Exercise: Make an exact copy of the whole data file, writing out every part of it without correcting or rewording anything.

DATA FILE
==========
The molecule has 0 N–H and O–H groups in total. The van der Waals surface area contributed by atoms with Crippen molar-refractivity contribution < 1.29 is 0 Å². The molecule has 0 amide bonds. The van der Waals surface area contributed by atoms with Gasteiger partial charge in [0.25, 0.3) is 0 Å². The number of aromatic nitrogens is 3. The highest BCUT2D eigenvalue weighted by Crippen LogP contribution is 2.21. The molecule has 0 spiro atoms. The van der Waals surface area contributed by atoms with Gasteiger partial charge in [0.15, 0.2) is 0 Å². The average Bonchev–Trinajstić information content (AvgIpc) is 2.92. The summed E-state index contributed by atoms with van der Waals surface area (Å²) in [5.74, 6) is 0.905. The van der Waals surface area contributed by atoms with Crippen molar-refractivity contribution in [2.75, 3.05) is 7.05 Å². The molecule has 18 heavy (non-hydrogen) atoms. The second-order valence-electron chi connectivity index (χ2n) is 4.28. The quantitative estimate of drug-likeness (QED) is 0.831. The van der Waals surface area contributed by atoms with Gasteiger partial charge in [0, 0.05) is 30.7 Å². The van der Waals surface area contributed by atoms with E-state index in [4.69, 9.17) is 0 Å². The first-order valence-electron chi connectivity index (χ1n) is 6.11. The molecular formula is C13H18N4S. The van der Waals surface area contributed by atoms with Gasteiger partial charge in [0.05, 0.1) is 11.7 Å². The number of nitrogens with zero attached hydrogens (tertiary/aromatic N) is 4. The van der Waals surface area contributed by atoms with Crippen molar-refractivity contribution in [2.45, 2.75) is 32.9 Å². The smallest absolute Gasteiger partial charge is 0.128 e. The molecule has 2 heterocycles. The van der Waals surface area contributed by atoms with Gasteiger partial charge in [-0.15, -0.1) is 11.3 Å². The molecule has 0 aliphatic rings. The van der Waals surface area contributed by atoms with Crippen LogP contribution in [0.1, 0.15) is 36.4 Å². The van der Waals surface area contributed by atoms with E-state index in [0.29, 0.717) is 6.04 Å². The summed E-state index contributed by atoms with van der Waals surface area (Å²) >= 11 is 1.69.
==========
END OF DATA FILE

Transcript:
The molecule has 0 N–H and O–H groups in total. The van der Waals surface area contributed by atoms with Crippen molar-refractivity contribution < 1.29 is 0 Å². The molecule has 0 amide bonds. The van der Waals surface area contributed by atoms with Gasteiger partial charge in [0.25, 0.3) is 0 Å². The number of aromatic nitrogens is 3. The highest BCUT2D eigenvalue weighted by Crippen LogP contribution is 2.21. The molecule has 0 spiro atoms. The van der Waals surface area contributed by atoms with Gasteiger partial charge in [0.15, 0.2) is 0 Å². The average Bonchev–Trinajstić information content (AvgIpc) is 2.92. The summed E-state index contributed by atoms with van der Waals surface area (Å²) in [5.74, 6) is 0.905. The van der Waals surface area contributed by atoms with Crippen molar-refractivity contribution in [2.75, 3.05) is 7.05 Å². The molecule has 18 heavy (non-hydrogen) atoms. The second-order valence-electron chi connectivity index (χ2n) is 4.28. The quantitative estimate of drug-likeness (QED) is 0.831. The van der Waals surface area contributed by atoms with Gasteiger partial charge in [0, 0.05) is 30.7 Å². The van der Waals surface area contributed by atoms with E-state index in [4.69, 9.17) is 0 Å². The first-order valence-electron chi connectivity index (χ1n) is 6.11. The molecular formula is C13H18N4S. The van der Waals surface area contributed by atoms with Gasteiger partial charge in [0.05, 0.1) is 11.7 Å². The number of nitrogens with zero attached hydrogens (tertiary/aromatic N) is 4. The van der Waals surface area contributed by atoms with Crippen molar-refractivity contribution in [2.45, 2.75) is 32.9 Å². The smallest absolute Gasteiger partial charge is 0.128 e. The molecule has 2 heterocycles. The van der Waals surface area contributed by atoms with Gasteiger partial charge in [-0.15, -0.1) is 11.3 Å². The molecule has 0 aliphatic rings. The van der Waals surface area contributed by atoms with Crippen LogP contribution in [0.1, 0.15) is 36.4 Å². The van der Waals surface area contributed by atoms with E-state index in [0.29, 0.717) is 6.04 Å². The summed E-state index contributed by atoms with van der Waals surface area (Å²) >= 11 is 1.69.